With winter winding down and marketers coming out of hibernation, the fresh air means one very important thing: It must be conference season!
Along with South by Southwest and a variety of vendor conferences, you'll find me gearing up for Forrester's Customer Intelligence Forum, being held on April 18th and 19th in Los Angeles. The Forum theme is "From Cool To Critical: Creating Engagement In The Age Of The Customer," and we will explore the ways customer-obsessed marketers will win in the next digital decade. This will be an excellent opportunity for data-driven marketers to connect and learn about industry best practices and future trends.
One trend I find most fascinating (and this will be no surprise to regular readers) is the abundance of new data sources for customer intelligence. As a result of my interest — and of course, attendees' interest — this year, I'm leading a track about identifying customer insights from emerging data sources. With help from my awesome colleagues Tina Moffett and Roxie Strohmenger, we're going to host four interactive sessions around new data, how to evaluate the various channels, and how to harness data from these sources to uncover actionable insights.
Although most of my Cambridge-based colleagues don't want to bring it up, last night's Super Bowl was exactly the spectacle we've come to expect from the nation's most-watched event. We saw hundreds of new commercials (some good and many bad), a crazy half-time show (with a random tightrope walker), and one other thing . . . what was that? Oh, yeah, a football game.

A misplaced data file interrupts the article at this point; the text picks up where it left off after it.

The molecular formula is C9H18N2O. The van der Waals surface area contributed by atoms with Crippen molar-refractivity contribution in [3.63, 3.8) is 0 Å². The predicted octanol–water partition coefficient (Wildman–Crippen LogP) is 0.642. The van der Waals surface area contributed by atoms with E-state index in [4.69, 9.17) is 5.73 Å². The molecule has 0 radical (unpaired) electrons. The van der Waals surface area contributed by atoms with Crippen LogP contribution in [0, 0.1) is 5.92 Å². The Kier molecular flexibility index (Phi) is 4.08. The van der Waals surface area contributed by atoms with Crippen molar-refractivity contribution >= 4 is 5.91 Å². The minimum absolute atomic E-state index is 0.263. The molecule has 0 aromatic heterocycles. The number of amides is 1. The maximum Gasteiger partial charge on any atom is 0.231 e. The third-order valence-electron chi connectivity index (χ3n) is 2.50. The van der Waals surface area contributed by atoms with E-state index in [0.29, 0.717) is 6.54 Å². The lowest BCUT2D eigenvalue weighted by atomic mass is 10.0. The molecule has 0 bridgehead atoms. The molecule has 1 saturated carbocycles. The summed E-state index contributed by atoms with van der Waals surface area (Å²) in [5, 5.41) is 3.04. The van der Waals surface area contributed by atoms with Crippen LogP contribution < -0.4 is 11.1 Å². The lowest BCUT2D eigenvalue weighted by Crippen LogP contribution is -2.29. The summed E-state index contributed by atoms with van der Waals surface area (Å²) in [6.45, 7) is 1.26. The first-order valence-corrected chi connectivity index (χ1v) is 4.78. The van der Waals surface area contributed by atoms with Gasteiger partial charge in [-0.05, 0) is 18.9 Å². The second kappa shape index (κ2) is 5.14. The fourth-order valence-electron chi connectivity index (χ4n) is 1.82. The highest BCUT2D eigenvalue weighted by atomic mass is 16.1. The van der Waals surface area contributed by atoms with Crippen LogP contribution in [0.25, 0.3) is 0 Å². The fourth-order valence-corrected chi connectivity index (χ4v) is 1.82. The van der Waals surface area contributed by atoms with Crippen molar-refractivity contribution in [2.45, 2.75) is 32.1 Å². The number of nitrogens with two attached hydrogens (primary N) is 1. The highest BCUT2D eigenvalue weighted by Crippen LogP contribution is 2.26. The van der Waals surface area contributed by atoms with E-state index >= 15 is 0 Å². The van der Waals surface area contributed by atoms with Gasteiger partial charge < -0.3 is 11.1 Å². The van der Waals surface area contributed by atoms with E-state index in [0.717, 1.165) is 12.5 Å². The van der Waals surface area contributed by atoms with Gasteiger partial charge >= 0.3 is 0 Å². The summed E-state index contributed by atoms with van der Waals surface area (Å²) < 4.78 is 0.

In the weeks leading up to the game, I noticed a trend around the game itself. Dozens of blog posts and news articles claiming they could predict the Super Bowl winner using social media. Although most of these were fluff pieces to fill a slow news week and capitalize on the nation's renewed interest in the NFL, my research skepticism kicked into overdrive with some of them. Not to call anyone out directly, but with all of the PR teams sending me press releases about "predicting" the outcome, I just can't let this slide. So, can social media predict the outcome of the Super Bowl? No.
Each of these predictions came from collecting and analyzing social data. Some predictions came from simple metrics like the volume of mentions around one team against the other. A few of the predictions used the sentiment of mentions — such as a positive mention for the Patriots versus a negative mention for the Giants. And some predictions even used influence calculations to understand how different market segments discussed their favorite teams. In the end, this means that some of the predictions were right and some were wrong. But hey, it was a 50/50 shot anyway. Even with coin-flip odds, it seems that more than half were wrong . . . but that actually distracts from my argument, because even if they guessed right, they were wrong to do so.